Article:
Back when I worked in book publishing, a newly hired editor moved into the office next to me. Day after day, he’d play John Coltrane’s Giant Steps on a loop, until I had no other choice but to walk into his office and inform him that he had excellent taste in music. And thus, a friendship was built on an inside joke about Coltrane on infinite repeat.
It seems Coltrane has that effect on many people, some of whom appear in Chasing Trane, a new documentary by John Scheinfeld. Among those interviewed are Carlos Santana, who says he cleanses his hotel rooms by lighting incense and playing the A Love Supreme, and Common, who says he has played the album more than any other (no offense to Schienfeld’s previous documentary subjects, John Lennon and Harry Nilsson).
Santana describes Coltrane’s music as “the sound of life and the sound of love,” and while that might sound a bit touchy-feely, it’s true that listening to Trane is a decent all-natural substitute for microdosing. The sax man said it himself—his goal was to “uplift people as much as I can, to inspire them to realize more and more of their capacities for living meaningful lives, because there certainly is meaning to life.”
In the documentary, those words and other Coltrane quotes are spoken by none other than Denzel Washington, who isn’t even the biggest A-lister involved. Turns out Bill Clinton is a huge fan of Trane (though that YouTube clip of Bubba playing “Giant Steps” on Arsenio is fake) and he’s damn elegant about it, too. He describes “Alabama,” Coltrane’s mournful response to the burning of a black church in 1963, as “a beautiful elegy screaming with rage, undergirded by love.” And here you thought Clinton’s wokeness stopped at Fleetwood Mac.
For those who are already sold on Trane, this is the kind of fan appreciation that somewhat hampers the doc. I mean, sure, Cornel West is good and grandiloquent when he describes both Coltrane and Martin Luther King, Jr., whose speech inspired the melody of “Alabama,” as “love warriors.” But when it comes to the gushing testimonials of Doors drummer John Densmore and the like, I tend to agree with Sonny Rollins when he says, “You can’t describe music with words.”
To be fair, the filmmakers were somewhat constrained by the fact that Trane wasn’t nearly as publicity-friendly as his early collaborator Miles Davis (if you can call Miles Davis “friendly”), and he didn’t do many TV interviews during his relatively short life (Trane died of liver cancer at the age of 40). Despite this, the authorized doc does contain a steady stream of archival photos and video and an impressive amount of Trane’s music— most memorably, a recording of an early Navy jazz band performance in which he takes a Charlie Parker-influenced solo. Especially revealing are home movies with his second wife Alice, a pianist-composer who joined Coltrane’s group in 1966. (Alice will be honored at this year’s Red Bull Academy Music Festival by the Coltranes’ son Ravi and Trane’s bassist Reggie Workman, both of whom also appear in the doc.) There’s footage of Trane’s house in Dix Hills, Long Island, which, like his Philadelphia house, currently sits in limbo. (Fun fact: Coltrane, along with many other jazz legends, once lived in St. Albans, Queens.) And it’s touching to hear Trane’s children and stepchildren recall, albeit briefly, the emotional impact of his detox, his divorce to his first wife, and his unexpected death.Ultimately, however, the doc steers toward Coltrane 101. The jazzman’s life is portrayed in fairly broad strokes: the grandson of two ministers, he was born in North Carolina during Jim Crow, struggled with heroin while building his craft under the wings of Thelonius Monk, Dizzy Gillespie, and Miles Davis (the latter two fired him for drug use). Then, while living in Philadelphia in 1957, he quit junk and had a self-described “spiritual awakening” that led to his world-changing solo music. Naturally, “My Favorite Things” gets a lot of play.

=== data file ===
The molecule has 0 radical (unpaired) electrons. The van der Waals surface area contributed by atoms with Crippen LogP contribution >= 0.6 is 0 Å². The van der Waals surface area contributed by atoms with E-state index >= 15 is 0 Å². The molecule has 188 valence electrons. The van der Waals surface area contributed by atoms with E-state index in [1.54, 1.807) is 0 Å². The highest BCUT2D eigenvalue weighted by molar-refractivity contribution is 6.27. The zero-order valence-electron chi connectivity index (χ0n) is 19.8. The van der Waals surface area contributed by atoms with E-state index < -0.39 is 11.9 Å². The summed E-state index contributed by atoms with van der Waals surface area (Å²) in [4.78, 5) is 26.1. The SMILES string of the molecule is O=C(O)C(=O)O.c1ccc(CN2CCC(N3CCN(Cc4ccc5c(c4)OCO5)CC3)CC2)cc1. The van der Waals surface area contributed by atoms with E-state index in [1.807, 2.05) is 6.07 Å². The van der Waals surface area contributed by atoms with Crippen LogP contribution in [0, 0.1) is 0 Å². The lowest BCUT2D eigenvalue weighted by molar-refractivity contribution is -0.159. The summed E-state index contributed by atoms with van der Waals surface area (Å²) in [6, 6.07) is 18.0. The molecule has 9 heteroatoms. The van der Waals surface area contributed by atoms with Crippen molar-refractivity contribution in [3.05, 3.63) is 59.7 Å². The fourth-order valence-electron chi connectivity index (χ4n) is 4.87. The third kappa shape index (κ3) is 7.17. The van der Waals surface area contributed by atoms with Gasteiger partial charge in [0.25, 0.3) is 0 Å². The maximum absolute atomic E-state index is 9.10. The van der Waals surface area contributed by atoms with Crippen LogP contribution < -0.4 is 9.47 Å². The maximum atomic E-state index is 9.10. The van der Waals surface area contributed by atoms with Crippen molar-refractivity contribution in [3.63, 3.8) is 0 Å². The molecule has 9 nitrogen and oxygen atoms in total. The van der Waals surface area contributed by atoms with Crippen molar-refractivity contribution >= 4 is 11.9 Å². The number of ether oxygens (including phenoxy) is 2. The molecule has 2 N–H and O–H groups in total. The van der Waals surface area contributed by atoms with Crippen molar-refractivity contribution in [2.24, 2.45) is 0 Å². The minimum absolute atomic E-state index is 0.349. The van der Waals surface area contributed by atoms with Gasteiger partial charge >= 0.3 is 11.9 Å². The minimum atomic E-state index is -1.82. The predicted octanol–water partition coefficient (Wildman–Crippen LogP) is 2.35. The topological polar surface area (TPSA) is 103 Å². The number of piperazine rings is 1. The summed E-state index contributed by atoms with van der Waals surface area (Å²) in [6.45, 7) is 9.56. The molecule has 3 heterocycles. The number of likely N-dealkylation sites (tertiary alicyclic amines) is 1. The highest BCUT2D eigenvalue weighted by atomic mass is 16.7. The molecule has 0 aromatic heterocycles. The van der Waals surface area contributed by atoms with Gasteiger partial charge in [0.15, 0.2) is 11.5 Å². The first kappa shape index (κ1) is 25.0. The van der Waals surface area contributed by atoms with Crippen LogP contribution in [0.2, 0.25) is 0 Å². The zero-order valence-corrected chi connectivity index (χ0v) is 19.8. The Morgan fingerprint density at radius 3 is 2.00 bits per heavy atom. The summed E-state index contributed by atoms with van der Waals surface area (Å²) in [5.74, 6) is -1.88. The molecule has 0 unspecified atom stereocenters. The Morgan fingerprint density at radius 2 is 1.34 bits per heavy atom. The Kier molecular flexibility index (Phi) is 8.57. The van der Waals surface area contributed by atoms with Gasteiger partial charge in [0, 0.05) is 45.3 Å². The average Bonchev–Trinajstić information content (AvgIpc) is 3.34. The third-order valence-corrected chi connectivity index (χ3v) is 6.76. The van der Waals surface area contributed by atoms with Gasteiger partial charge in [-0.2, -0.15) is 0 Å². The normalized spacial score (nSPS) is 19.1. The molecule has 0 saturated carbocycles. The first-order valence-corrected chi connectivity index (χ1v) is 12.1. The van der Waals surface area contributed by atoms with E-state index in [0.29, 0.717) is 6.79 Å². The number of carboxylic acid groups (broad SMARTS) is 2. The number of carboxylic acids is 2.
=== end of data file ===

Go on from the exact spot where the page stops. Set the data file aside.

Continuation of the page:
If you’re looking for deep jazz lore, there isn’t all that much of it here. We get some nice morsels from longtime friend Benny Golson, who recalls how Coltrane was blown away when he first saw Charlie Parker in 1945, and describes how Trane was so committed to mastering his craft that he would even practice in the men’s room. But we get barely anything from McCoy Tyner, who left the group when Coltrane added second drummer Rashied Ali and started exploring a freer, more atonal form of jazz. (Tyner, by the way, still does absolutely killer performances at the Blue Note.) Thanks to spiel from Coltrane’s biographers, there’s a glimpse of the tensions between him and Miles Davis– and some nice footage of them playing together during their 1959 appearance on The Robert Herridge Theater. But you’d never guess that Miles once called Trane a “very greedy man,” and that his solos with Miles were once equated with “terror.” Instead we hear all about how Carlos Santana considers him an “archangel.”
The film ends with what feels sort of like a tacked-on mini doc about Coltrane’s tour of Japan (he’s shown praying at the atomic bomb site in Nagasaki). We meet his #1 Japanese fan, a guy named Fuji who obsessively collects Trane releases and memorabilia. If nothing else, the filmmakers have gone to Fuji-like lengths to secure and share a mountain of Coltrane imagery from his childhood on up.
“Chasing Trane” opens at IFC Center, Greenwich Village, on April 14.